Merck & Co., the world's second-biggest drugmaker by revenue, will focus on progress on its drug pipeline and cost cutting since its November 2009 acquisition of Schering-Plough Corp., when it reports its fourth-quarter results before the stock market opens Thursday. The company, a component of the Dow Jones industrial average, also has a new CEO.
WHAT TO WATCH FOR: Kenneth Frazier, who on Jan. 1 succeeded the retiring Richard Clark as chief executive, is expected to tout several promising drugs with big sales potential and may discuss a couple of recent deals. Clark is remaining with the company as chairman.
Merck's hepatitis C drug boceprevir recently was granted expedited reviews by regulators in the U.S. and European Union. A ruling from the Food and Drug Administration is expected by summer.
An FDA decision is expected in the second half of 2011 on an extended-release version of Janumet, a popular diabetes pill that combines Merck's Januvia with a more widely used generic diabetes drug, metformin.
Executives of Whitehouse Station, N.J.-based Merck also will discuss recent promising late-stage test results for anacetrapib, for hardening of the arteries. A larger, a late-stage trial is currently enrolling patients and results are not expected until 2015.
The company will discuss vorapaxar, a clot-preventing drug deemed a likely blockbuster until the company in January had to halt one study because of increased bleeding in the brains of patients who'd had strokes. Merck also removed former stroke patients from a second study of the drug, which continues.
Results for 2010 will be the first for a full year since Merck bought Schering-Plough for $41.1 billion. That gave Merck some key experimental drugs, a strong biotech business, consumer health products including Coppertone and an animal health business called Intervet.
Merck plans to combine Intervet with Sanofi-Aventis SA's animal health business into a joint venture called Merial-Intervet, expected to be the world's largest maker of pet and livestock medicines. That deal could close in this quarter.
Merck will give its quarterly update on job cuts and may discuss progress in integrating Schering-Plough.
Analysts likely will ask about the status of arbitration over revenue from two biologic drugs for rheumatoid arthritis and other immune disorders. Schering-Plough has split the revenue with Johnson & Johnson, which argues it should now get all the money since control of Schering-Plough has changed. Final hearings in the case were held in December.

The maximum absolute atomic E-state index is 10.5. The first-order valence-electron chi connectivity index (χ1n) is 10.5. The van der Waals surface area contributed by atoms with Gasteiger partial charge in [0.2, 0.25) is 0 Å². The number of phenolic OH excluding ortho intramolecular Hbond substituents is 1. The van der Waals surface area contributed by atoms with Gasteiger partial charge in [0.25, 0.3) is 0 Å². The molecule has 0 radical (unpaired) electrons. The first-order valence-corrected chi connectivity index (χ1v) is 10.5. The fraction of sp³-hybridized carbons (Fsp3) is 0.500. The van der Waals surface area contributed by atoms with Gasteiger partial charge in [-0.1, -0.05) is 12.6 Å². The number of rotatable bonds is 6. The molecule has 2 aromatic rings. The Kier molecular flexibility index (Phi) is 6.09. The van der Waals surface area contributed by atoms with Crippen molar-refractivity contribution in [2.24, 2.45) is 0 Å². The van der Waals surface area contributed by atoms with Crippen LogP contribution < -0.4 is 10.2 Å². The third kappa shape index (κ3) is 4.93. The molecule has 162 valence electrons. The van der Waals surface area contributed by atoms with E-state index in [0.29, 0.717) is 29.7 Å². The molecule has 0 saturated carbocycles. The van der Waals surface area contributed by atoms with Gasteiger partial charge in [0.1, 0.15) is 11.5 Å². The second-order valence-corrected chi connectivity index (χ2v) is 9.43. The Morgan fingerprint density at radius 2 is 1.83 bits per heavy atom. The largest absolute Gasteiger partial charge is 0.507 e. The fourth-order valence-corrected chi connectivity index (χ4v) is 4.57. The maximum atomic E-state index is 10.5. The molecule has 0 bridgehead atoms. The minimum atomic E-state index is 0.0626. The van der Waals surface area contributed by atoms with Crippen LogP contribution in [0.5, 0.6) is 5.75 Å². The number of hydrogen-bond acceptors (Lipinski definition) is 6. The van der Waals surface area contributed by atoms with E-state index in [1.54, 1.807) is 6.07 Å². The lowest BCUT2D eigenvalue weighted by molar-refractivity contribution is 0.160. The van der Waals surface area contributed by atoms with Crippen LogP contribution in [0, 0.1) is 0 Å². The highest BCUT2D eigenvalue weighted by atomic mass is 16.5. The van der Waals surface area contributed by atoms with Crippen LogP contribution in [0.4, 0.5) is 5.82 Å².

Merck executives likely will discuss two recent deals.
In December, Merck said it will buy insulin developer SmartCells Inc., a deal that could make Merck a bigger player in the lucrative and fast-growing diabetes treatment market. Privately held SmartCells is developing a form of insulin that could lower risk of dangerously low blood sugar and improve overall blood sugar control. Merck jumped into the diabetes field barely four years ago with the launch of Januvia. Combined sales of Januvia and Janumet climbed to nearly $850 million in the third quarter.
In January, Merck reached a deal with Parexel International Corp. for help developing copies of biologic drugs, which are grown in living cells rather than by combining chemicals. Last year's health overhaul laid the groundwork for approval of such "biosimilars," which Merck said were a priority area when it started Merck BioVentures late in 2008 to make both new and follow-on biologic drugs.
WHY IT MATTERS: Like other drugmakers, Merck's revenue is taking a hit from the weak global economy, generic competition and increased pressure for lower prices from U.S. and European government health programs. It needs the key drugs in its pipeline to get approved and to deliver big sales.
And if Johnson & Johnson wins exclusive rights to Remicade and successor drug Simponi, Merck would lose about $2 billion in annual revenue.
WHAT'S EXPECTED: Analysts surveyed by FactSet forecast earnings per share of 83 cents and sales of $11.55 billion.